Our friends at Bluewater have just created the latest ad in PETA's "Rather Go Naked Than Wear Fur" series, featuring four of their biggest stars—Emma Sonnet from 10th Muse, Diana Moore of JudoGirl, Scarlet of VSS: Nemesis Rising, and Isis from the Legend of Isis—posing au naturel to protest the cruel fur industry. Check out the ad below:
Why are the lovely ladies of Bluewater taking it up (er, off?) with the fur industry? Animals on fur farms spend their entire lives in cramped, filthy cages and are killed by neck-breaking, head-stomping, or anal or vaginal electrocution.
Who's the next comic book character you want to see in an ad for PETA? Let me know by posting a comment below. Personally, I'm voting for my man Hellboy (I just finished Darkness Calls and it was great!).
Written by Dan Shannon
On Sunday, a 45-year-old elephant named Annabel was euthanized after falling into a ditch that surrounded her compound at Emmen Zoo in the Netherlands. For more than two and a half hours, zoo workers tried to help the struggling elephant pull herself out of the ditch. Ultimately, firefighters used a truck to lift her out.
Annabel entered a deep state of shock. Once freed, the 3-ton elephant was unable to stand up, so she had to be euthanized. Heartbreaking images of her struggle can be viewed here.
The zoo was aware that elephants regularly fall into this ditch and strain to drag themselves out, but even after this tragic incident, a spokesperson has announced that the zoo has no plans to modify the elephant's outside area because of space concerns. If this horrible situation doesn't cause the zoo to think twice about the environment it provides for the animals, I shudder to think what would.
No animal deserves to live his or her life in a pitiful cage, but zoos have the obligation to provide—at the very least—a safe facility for animals. In the end, Annabel paid the price for the zoos' irresponsibility. It is time for the zoo community to stop capturing and breeding more animals to be put on display and to leave animals in their natural habitat where they belong.
Please, never support the cruel zoo industry.
As the highly anticipated trial concerning the abuse of elephants by Ringling Bros. and Barnum & Bailey Circus rolls on, Kenneth Feld, the head of the company that owns the evil Ringling empire, has taken the stand.
On Tuesday, the multimillionaire CEO spewed his slick half-truths about how Ringling's elephants live (they live in cramped barns, where they are chained much of the time and are at risk of developing tuberculosis) and how bullhooks are just used to "guide" the animals. He actually said, "I don't view what I've seen as abuse."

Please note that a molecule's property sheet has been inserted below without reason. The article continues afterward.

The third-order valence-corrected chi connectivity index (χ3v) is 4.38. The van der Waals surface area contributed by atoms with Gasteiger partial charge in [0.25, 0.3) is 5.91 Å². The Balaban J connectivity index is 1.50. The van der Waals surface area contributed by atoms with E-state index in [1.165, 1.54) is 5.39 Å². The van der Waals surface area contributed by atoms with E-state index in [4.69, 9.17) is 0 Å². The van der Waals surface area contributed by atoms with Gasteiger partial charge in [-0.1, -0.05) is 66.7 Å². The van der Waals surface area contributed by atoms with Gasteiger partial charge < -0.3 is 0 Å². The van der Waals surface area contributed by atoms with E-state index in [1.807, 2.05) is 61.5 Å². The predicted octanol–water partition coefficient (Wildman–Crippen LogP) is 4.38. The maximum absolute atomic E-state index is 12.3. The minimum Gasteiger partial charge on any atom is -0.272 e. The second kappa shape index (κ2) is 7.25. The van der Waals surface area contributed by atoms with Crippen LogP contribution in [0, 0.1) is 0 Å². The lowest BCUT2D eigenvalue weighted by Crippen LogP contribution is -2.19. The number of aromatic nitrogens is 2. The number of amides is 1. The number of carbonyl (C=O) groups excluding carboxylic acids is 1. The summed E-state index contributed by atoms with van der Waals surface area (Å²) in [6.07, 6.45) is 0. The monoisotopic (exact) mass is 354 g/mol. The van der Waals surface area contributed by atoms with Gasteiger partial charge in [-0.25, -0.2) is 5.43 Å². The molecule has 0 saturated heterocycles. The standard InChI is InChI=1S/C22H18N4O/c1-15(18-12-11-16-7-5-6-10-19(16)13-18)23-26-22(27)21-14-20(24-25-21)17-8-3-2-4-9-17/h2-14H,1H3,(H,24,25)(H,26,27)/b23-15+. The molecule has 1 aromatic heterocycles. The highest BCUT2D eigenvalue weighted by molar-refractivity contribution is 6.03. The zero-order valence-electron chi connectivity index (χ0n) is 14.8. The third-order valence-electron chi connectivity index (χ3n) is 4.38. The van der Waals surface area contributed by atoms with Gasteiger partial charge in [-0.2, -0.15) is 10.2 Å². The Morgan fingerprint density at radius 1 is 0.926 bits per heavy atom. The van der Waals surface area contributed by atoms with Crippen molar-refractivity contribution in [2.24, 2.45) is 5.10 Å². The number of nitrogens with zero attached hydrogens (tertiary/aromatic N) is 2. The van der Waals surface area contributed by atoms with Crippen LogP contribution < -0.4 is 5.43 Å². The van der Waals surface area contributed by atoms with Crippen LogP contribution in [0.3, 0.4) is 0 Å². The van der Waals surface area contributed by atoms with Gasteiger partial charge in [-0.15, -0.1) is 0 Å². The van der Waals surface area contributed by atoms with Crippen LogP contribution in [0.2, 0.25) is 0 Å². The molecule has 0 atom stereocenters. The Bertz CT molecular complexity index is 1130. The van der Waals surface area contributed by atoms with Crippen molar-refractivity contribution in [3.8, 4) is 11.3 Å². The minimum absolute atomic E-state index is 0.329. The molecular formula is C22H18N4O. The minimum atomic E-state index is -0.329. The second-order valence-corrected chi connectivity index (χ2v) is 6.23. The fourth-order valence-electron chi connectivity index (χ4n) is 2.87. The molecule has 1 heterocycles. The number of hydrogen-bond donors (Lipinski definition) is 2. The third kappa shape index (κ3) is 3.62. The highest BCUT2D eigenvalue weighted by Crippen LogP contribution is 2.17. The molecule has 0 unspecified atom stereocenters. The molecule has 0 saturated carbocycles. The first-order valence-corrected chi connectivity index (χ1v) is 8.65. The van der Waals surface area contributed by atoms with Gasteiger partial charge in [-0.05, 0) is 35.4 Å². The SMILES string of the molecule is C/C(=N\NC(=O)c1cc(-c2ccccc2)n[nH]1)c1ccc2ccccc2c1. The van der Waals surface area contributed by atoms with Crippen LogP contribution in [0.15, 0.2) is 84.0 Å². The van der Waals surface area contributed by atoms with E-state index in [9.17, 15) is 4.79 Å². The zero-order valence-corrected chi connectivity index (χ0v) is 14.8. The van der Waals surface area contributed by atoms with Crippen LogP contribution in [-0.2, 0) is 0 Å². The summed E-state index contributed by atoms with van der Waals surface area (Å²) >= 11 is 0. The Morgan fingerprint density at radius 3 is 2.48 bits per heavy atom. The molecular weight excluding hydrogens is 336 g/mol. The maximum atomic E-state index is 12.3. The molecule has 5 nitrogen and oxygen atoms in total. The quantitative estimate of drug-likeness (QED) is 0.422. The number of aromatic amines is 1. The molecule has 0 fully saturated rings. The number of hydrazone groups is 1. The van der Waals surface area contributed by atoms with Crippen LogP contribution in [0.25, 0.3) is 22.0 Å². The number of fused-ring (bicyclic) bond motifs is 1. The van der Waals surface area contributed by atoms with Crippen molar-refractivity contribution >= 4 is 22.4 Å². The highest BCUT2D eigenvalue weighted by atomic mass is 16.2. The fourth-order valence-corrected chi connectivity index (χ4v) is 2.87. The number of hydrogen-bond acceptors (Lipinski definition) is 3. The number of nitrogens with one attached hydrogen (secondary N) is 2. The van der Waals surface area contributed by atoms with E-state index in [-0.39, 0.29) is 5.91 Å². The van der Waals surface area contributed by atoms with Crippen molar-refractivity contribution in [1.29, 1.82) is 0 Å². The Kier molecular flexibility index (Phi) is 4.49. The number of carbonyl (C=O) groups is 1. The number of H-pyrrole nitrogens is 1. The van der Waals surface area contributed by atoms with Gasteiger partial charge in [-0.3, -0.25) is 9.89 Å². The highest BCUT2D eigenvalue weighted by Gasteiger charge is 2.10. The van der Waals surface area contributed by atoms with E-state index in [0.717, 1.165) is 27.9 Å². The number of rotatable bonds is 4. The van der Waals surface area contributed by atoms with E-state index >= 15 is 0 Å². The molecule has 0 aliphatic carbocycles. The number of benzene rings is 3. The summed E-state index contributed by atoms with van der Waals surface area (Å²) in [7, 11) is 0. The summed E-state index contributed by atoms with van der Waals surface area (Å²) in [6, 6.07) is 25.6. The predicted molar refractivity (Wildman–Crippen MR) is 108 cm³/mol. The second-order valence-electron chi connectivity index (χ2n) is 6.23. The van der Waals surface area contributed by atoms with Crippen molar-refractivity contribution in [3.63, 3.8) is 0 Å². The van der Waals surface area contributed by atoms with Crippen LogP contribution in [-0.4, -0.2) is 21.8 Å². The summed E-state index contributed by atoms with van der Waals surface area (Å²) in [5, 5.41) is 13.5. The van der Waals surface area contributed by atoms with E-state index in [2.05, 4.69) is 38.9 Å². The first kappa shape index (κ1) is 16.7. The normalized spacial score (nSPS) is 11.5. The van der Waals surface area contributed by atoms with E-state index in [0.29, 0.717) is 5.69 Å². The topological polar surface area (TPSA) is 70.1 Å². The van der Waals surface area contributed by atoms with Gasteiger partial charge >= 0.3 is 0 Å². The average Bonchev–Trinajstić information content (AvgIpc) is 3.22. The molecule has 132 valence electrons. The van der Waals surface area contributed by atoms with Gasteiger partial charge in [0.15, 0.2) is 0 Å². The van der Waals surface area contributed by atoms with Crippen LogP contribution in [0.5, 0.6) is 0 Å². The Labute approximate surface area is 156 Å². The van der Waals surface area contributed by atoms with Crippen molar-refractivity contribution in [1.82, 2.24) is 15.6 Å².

Feld's self-serving double-talk is sickening, but this trial has him backed into a corner. The fact that he can no longer deny that circuses use beatings and chains to force majestic elephants into a lifetime of servitude is exciting news for elephants.
Now for those of you a-wonderin', here's a point-by-point refresher course on Ringling's checkered history of animal care. It'll help you see through this smooth-talking CEO's elephant pucky.
Written by Missy Lane
Unless you're a die-hard Britney Spears fan and regular visitor to her Web site, you heard it here first: The top-secret stage design plans for Britney's upcoming "Circus" tour will include no live animals.
That's right, folks, in an "EXCLUSIVE: STAGE DESIGN ANNOUNCEMENT" (seriously, that's what it's called, all caps and everything), Britney's tour designer had the following to say:
"We've taken the idea of a traditional 'big-top circus' and given it a Britney Spears twist. This circus is unlike anything you've ever seen before. It's sexy, fun, explosive, and full of surprises. … While avoiding such traditional circus elements as live animals, we've created something innovative and exciting using contortionists, dancers, lighting, fire, and other special effects." [emphasis added]
Omigaw! If I were 12, I would so be there.
You may remember that Britney ran into trouble with PETA a couple of months ago when we learned that she had used elephants and lions in her "Circus" video. We shot her a letter asking her to leave animals out of her Circus tour and—lo and behold—our wish has been granted.
Blayne Doyle, a retired Florida police officer, had several harrowing experiences during his many years on the force. He was shot and stabbed and was involved in life-threatening automobile, motorcycle, and airplane accidents. But if you were to ask him which event stuck out as the most frightening, he would tell you that it was the day he was forced to shoot and kill an 8,000-pound rampaging elephant named Janet, who was carrying a woman and five children on her back. Yesterday was the 17th anniversary of this tragic event. Sadly, not much has changed in the intervening years. For example, the Liebel Family Circus, which tours throughout Florida, is currently using an elephant named Nosey to give rides.
Blayne has reached out to the governor of Florida, Charlie Crist, asking him to ban elephant rides in Florida. You can read Blayne's moving letter here.
The most shocking part to me is that, in 2004, a circus worker reported that Nosey attacked him during an appearance in Clinton, Iowa. While the worker was tending to the elephant's water dish, Nosey hit him with her tusk, lifted him off his feet, and propelled him down an incline. The worker was rushed to the hospital and received stitches for a head injury. But somehow it's safe to let children ride on Nosey's back? I don't think so.
So, Gov. Crist, won't you please ban elephant rides in Florida? By doing so, not only will you send the powerful message that elephants should not be abused for entertainment, you might also prevent history from repeating itself.
you have a general question for PETA and would like a response, please e-mail Info@peta.org. If you need to report cruelty to
an animal, please click
here. If you are reporting an animal in imminent danger and know where to find the
animal and if the abuse is taking place right now, please call your local
police department. If the police are unresponsive, please call PETA
immediately at 757-622-7382 and press 2.
Follow PETA on Twitter!
Almost all of us grew up eating meat, wearing leather, and going to circuses and zoos. We never considered the impact of these actions on the animals involved. For whatever reason, you are now asking the question: Why should animals have rights? Read more.